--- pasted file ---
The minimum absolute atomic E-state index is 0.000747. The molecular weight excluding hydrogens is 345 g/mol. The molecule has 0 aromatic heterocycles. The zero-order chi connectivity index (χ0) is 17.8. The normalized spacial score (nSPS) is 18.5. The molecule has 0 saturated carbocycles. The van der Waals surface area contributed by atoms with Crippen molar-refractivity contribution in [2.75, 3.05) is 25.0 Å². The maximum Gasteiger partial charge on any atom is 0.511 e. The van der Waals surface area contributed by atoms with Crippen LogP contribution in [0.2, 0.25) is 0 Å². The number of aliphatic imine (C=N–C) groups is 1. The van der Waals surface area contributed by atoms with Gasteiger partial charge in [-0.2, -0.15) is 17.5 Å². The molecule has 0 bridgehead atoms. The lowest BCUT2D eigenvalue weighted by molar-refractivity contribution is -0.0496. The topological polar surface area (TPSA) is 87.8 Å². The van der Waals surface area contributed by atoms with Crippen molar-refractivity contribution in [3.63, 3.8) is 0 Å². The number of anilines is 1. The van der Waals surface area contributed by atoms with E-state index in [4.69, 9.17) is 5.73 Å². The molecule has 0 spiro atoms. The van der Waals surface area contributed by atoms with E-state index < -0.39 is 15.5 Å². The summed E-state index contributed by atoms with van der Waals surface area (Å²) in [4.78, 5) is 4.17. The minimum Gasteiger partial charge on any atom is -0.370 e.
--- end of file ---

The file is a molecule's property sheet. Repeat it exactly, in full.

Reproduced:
The minimum absolute atomic E-state index is 0.000747. The molecular weight excluding hydrogens is 345 g/mol. The molecule has 0 aromatic heterocycles. The zero-order chi connectivity index (χ0) is 17.8. The normalized spacial score (nSPS) is 18.5. The molecule has 0 saturated carbocycles. The van der Waals surface area contributed by atoms with Crippen molar-refractivity contribution in [2.75, 3.05) is 25.0 Å². The maximum Gasteiger partial charge on any atom is 0.511 e. The van der Waals surface area contributed by atoms with Crippen LogP contribution in [0.2, 0.25) is 0 Å². The number of aliphatic imine (C=N–C) groups is 1. The van der Waals surface area contributed by atoms with Gasteiger partial charge in [-0.2, -0.15) is 17.5 Å². The molecule has 0 bridgehead atoms. The lowest BCUT2D eigenvalue weighted by molar-refractivity contribution is -0.0496. The topological polar surface area (TPSA) is 87.8 Å². The van der Waals surface area contributed by atoms with Crippen molar-refractivity contribution in [3.63, 3.8) is 0 Å². The number of anilines is 1. The van der Waals surface area contributed by atoms with E-state index in [4.69, 9.17) is 5.73 Å². The molecule has 0 spiro atoms. The van der Waals surface area contributed by atoms with E-state index < -0.39 is 15.5 Å². The summed E-state index contributed by atoms with van der Waals surface area (Å²) in [4.78, 5) is 4.17. The minimum Gasteiger partial charge on any atom is -0.370 e.